On sept 20th 2019 the Finance Minister surprised everybody a pleasant surprise indeed when she came out and made a series of announcements to revive a sagging economy.
This was the government’s decision to reduce the corporate income tax rate from about 30% to an effective rate of twenty 25.17% this has been an assistant amount of the Indian corporate community that they have been pointing out to the government that they are overtaxed compared to the competitive peers in China and rest of the world. The government has now gone ahead and made an announcement and it will be effective because the government has brought an excellent ordinance. This is an unusual thing this is not really all commonly seen because income tax rate changes generally are brought to the budget because this is quite amendments in the finance bill and other forms of parliament ratification by the government
Announced implementation of some of the measures that the data tax reforms committee which I submitted a report last month that it does reforms committee had submitted a report recommending a comprehensive change in India’s income tax rules and laws and one of that is soon than many of the changes that the government would make an ounce today would have been part of that report the government is also brought down the minimum alternate tax rate from eighteen point five percent to fifteen percent and the whole also announced exemption to faxes to foreign portfolio investors which means that the government has demonstrated to the world that India should remain a preferred.
so far as foreign portfolio investment is concerned so basically the government
It does just ahead off the festive season by of the festive season this is nothing short of an early do what do I leave for the Indian corporate community but in the mean that some community that has been asking the government for set of measures a set of measures to revive the broader economic we now have to wait and see what the government goes ahead and does for individual income tax rate one would assume that individual income tax rates and changes would come in the budget that the government’s going to present in February next year.
The manufacturing growth rate has declined from 12 percent in Q1 FY19 to just 1 percent in Q1 FY20. We believe that revision in tax rates should revive demand across industries and put the economy back on the growth track. The impact on various sectors would differ in terms of how they plan to utilize this fiscal bonus. This could range from reviving investment, lowering prices to increase demand, paying out higher dividends or repaying debt.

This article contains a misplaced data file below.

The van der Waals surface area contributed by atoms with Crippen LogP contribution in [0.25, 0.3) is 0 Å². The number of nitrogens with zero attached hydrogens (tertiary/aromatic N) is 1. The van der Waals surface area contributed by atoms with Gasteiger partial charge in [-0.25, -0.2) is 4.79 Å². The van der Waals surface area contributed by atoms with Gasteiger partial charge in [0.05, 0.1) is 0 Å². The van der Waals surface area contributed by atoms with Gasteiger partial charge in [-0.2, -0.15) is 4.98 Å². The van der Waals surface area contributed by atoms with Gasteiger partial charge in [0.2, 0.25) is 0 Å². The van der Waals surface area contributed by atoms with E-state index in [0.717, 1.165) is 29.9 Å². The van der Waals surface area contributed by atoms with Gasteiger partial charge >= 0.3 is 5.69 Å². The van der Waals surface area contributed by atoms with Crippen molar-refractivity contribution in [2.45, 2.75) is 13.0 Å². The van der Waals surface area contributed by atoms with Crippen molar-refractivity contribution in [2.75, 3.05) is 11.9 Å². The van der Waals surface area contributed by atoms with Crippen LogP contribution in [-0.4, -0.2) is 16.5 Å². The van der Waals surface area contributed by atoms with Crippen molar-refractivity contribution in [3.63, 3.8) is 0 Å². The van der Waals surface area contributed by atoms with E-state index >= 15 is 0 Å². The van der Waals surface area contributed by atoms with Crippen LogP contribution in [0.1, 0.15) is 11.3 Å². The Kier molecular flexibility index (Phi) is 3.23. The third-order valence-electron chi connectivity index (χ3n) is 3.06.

FMCG companies may pass on tax benefits to boost volume growth
For FMCG companies, the tax cuts would result in more cash in hand, which could be utilized for spurring demand through trade discounts in the upcoming festival season. To give an estimate, FMCG companies on the Nifty (ITC, Nestle, Britannia, HUL), would see their effective tax-reducing from 29-35 percent to 25 percent, leading to retention of a cumulative Rs 2,000 crore earnings based on FY19 numbers. This corresponds to 9 percent of net earnings for FY19.
Credit cycle can get a boost and benefit banks
The finance minister said a new domestic company incorporated on or after October 1, 2019, will pay income tax at the rate of 15 percent. This comes with a rider that production should commence before March 31, 2023. We believe that the move can hasten the private CAPEX cycle and if this happens, credit growth will rise and banks would be key beneficiaries.
However, government borrowing will also go up to make up for the revenue foregone by reducing the tax rate. This, in turn, would exert upward pressure on interest rates. In sum, therefore, it will have a mixed impact on banks.
The tax measures could particularly help accelerate investment in chemical and pharma APIs (active pharmaceutical ingredients) business lines as they position themselves for import substitution strategies.
Tax reduction can refuel demand in the auto sector
The Indian automobile sector, which contributes 7.5 percent to the country’s gross domestic product (GDP) and 49 percent to manufacturing GDP, has been under the weather for almost a year on the back of multiple headwinds the industry is facing.
Factors such as non-availability of retail finance, liquidity crunch and slowdown in economic activities have hurt demand. But the biggest reason for the lack of demand has been the increase in the total cost of ownership led by mandatory long-term insurance and implementation of safety regulations.
How will the tax cuts help the sector? The reduction in tax rates would improve the profitability of companies in the auto industry, but more than that it, may help companies pass on the benefits to the customers in terms of discounts and freebies ahead of the festive season, which may boost demand. Moreover, the move would make more liquidity available to the companies for further investment.
Additionally, the industry is waiting for a GST rate cut on automobiles, which if it comes through would significantly boost demand. However, the GST fitment committee has ruled out GST cut for automakers.